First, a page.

5mins of Postgres E36: Optimizing Postgres query throughput in Python using pipeline mode and psycopg 3.1
Today, we're going to talk about the new psycopg driver for Python. We're also going to talk about pipeline mode in psycopg and how it works.
Let's dive in!
First of all, I want to give a quick shout-out to Daniele Varrazzo who has been maintaining pyscopg and has started the new psycopg3 project that aims to bring a modern Postgres driver to Python. They've recently released the psycopg 3.1 release. There are a couple of interesting announcements in here, including things like supporting CockroachDB and better cursor support. But I want to focus today on pipeline mode.
Pipeline mode is a contribution to psycopg by Denis Laxalde from the Dalibo team. In this blog post, he describes why pipeline mode matters, the performance improvements it brings, and how you can use it in Python.
If you are not familiar with pipeline mode in Postgres, we talked about this on Episode 32 of 5mins of Postgres a couple of weeks ago, and, really, the main difference between using pipeline mode and regular query execution, is that pipeline mode will send multiple queries to the server without having to wait for results.
The main benefit of this is that you're saving on network latency, which if you're in the cloud and maybe you're talking across availability zones, network latency quickly adds up. If you have a really fast query, that query itself might execute under one millisecond, but the network latency could be as much as two or three milliseconds!
The main benefit of pipeline mode is that you're saving on network latency.
In psycopg, with these recent changes, we simply have to call "connection.pipeline". Then things that are done inside this block will run in pipeline mode instead of running as regular queries.
The example we see in Denis’ blog post is using a table and using inserts. Pipeline mode isn't limited to doing writes, you can also use it with reads, but oftentimes writes are going to be more independent. You can't say: send this query, and then when I have the result, do this other thing. The idea behind pipeline mode is that you have independent statements.
The idea behind pipeline mode is that you have independent statements.
Looking at another example in the blog post: for each value that gets inserted we take the factorial. If you had all the data already available, you should just do a multi-row insert, that's going to be much more efficient. But, sometimes you have data that you're calculating as you're inserting, and so having to calculate everything upfront would be quite expensive. You want to have that step-by-step process that pipeline mode enables.
In Denis’ example program, there are two modes, there's the pipeline mode and the regular mode. In both cases we're creating a factorial of a certain number and then we're executing an
INSERT statement into the database.
Before we jump into how that compares performance-wise, a quick note on the background of how this works. We can look at the actual communication between a client and a server using the trace functionality in libpq. And libpq is the underlying C library that most drivers in Postgres, including psycopg use to talk to the database. There is this PQtrace function, a C function, that psycopg can use. When you enable tracing, it will give you an output, and in this output you'll see the notion of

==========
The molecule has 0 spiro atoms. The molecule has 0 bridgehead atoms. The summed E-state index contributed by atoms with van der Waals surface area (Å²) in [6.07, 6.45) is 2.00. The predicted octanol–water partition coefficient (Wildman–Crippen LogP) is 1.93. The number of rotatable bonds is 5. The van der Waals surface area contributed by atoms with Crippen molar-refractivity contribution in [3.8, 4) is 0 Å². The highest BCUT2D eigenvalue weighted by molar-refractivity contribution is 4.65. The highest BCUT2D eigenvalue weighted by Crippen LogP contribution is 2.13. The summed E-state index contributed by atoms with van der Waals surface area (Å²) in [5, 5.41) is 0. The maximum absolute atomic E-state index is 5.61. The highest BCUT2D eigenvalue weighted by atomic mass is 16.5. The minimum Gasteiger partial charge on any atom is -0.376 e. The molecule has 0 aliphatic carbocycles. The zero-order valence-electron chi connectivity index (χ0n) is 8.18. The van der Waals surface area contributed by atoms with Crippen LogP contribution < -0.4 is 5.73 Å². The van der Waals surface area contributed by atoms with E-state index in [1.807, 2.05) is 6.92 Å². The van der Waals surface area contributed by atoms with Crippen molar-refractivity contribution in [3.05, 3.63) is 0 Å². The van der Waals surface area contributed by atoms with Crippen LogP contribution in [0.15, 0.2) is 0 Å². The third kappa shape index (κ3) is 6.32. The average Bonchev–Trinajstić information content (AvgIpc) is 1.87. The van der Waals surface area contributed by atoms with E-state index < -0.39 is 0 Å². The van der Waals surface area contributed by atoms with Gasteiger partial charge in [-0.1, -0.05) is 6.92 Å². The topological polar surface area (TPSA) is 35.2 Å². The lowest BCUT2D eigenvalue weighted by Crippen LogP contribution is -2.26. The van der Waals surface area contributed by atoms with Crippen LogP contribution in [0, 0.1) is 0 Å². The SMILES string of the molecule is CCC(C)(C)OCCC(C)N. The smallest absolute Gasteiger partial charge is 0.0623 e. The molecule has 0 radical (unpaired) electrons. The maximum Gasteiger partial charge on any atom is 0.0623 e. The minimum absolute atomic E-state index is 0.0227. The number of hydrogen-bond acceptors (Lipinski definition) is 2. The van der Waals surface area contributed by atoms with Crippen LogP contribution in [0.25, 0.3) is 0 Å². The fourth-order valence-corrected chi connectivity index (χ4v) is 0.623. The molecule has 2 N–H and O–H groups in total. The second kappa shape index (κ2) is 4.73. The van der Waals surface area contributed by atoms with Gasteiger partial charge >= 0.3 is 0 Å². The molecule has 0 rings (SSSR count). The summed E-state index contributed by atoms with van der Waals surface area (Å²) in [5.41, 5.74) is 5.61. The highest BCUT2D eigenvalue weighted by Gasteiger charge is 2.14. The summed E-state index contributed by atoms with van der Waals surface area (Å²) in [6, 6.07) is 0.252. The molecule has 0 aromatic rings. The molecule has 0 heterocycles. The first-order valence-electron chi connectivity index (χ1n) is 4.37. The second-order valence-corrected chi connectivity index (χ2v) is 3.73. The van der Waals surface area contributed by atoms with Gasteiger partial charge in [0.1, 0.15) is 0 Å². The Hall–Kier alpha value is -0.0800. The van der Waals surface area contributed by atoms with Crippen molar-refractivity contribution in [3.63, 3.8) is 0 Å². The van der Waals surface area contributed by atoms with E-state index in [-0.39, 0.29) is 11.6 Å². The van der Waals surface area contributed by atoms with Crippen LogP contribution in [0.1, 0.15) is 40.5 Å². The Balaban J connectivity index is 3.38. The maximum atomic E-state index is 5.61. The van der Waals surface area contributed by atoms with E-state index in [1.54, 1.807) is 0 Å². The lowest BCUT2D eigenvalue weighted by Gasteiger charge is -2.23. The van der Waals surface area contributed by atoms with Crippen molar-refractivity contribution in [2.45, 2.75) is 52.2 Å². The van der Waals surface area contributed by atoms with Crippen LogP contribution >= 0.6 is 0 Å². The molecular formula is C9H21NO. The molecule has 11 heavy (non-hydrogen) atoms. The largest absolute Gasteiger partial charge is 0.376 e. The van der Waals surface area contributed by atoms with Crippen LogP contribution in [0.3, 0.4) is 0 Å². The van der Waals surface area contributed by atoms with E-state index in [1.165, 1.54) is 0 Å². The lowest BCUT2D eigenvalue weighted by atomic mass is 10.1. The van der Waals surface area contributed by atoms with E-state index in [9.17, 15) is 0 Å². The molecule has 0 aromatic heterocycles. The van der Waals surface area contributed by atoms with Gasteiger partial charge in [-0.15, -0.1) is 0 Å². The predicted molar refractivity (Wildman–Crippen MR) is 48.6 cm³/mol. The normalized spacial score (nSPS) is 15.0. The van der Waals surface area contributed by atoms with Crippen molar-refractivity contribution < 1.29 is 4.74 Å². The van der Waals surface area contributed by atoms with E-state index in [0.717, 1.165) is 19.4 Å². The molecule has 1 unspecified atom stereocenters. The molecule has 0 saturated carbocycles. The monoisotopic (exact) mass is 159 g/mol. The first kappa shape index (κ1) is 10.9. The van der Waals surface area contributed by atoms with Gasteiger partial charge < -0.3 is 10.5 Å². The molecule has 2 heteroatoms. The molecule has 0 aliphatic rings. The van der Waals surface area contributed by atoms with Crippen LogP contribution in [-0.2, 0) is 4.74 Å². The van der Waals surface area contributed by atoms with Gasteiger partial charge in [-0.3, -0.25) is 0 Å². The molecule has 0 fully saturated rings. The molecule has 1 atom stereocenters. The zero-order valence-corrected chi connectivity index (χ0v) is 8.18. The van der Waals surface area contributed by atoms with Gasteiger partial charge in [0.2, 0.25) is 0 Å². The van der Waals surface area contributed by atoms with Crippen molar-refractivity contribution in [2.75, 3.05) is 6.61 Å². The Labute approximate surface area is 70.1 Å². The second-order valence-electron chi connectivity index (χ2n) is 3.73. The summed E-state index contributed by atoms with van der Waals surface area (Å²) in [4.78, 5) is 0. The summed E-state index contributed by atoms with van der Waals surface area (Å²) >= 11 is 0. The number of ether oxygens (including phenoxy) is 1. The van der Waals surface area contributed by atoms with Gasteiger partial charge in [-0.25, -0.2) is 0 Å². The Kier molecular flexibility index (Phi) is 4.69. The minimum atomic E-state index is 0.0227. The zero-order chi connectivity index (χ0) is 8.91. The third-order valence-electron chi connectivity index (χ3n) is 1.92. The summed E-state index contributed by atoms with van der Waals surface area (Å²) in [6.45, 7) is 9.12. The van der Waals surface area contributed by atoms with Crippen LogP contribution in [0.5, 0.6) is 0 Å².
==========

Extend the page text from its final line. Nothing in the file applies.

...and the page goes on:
- "F" meaning frontend, or you, the client, and
- "B" meaning backend or the server.
For example, in one case in Deni’s article,we look at the regular query protocol interaction without pipelining. There, the frontend says "Sync", then it waits for the server to respond, and then the client sends additional data.
The idea is that you have this challenge-response interaction between the frontend and the backend. In psycopg, we can just use the trace function to enable this tracing. This lets us compare how this output looks like between pipelining and regular runs.
Without pipelining, you
- first have a "Parse" message that parses the query without actual values
- then have the "Sync" message,
- then the server tells you "Yup, I parsed this query, I'm ready for your data".
- then you send the server a "Bind" message,
- then you tell the server to execute that data.
- the server says, "Okay, got it"
- there's no result to be returned because it's just a simple insert
- the server then tells you "Command complete, I executed this command".
- then you send the next
INSERTstatement, the next data.
As you can see, there is a lot of waiting for the server to return data back to the client, and this obviously adds up.
If we have pipeline mode, this looks much more efficient. We have the same messages pretty much, but then, instead of doing all the "Sync" and all this waiting, we do "Parse" and we right away do a "Bind". We then execute and then do another "Bind" and execute, and we keep doing that.
Now, at some point, the server is going to say: oh, my output buffers are busy, I need to start returning you some data, even though you didn't wait for it. The server will start returning you data and tell you
CommandComplete, and so you could actually work with these results.
What Denis observed was that, even on localhost, even if there is no network latency, just the interprocess overhead, added up enough that this made a 2x difference, twice as fast, when running it with pipelining! You can imagine that for fast queries, this could be a 10x difference in the cloud.
It's a huge difference for some workloads.
What Denis observed was that, even on localhost [...] this made a 2x difference, twice as fast, when running it with pipelining!
As Denis notes here, this required months of work and a lot of thinking and testing. I'm really thankful that folks are out there working on these hard problems for Postgres client drivers so that ultimately we can have faster applications.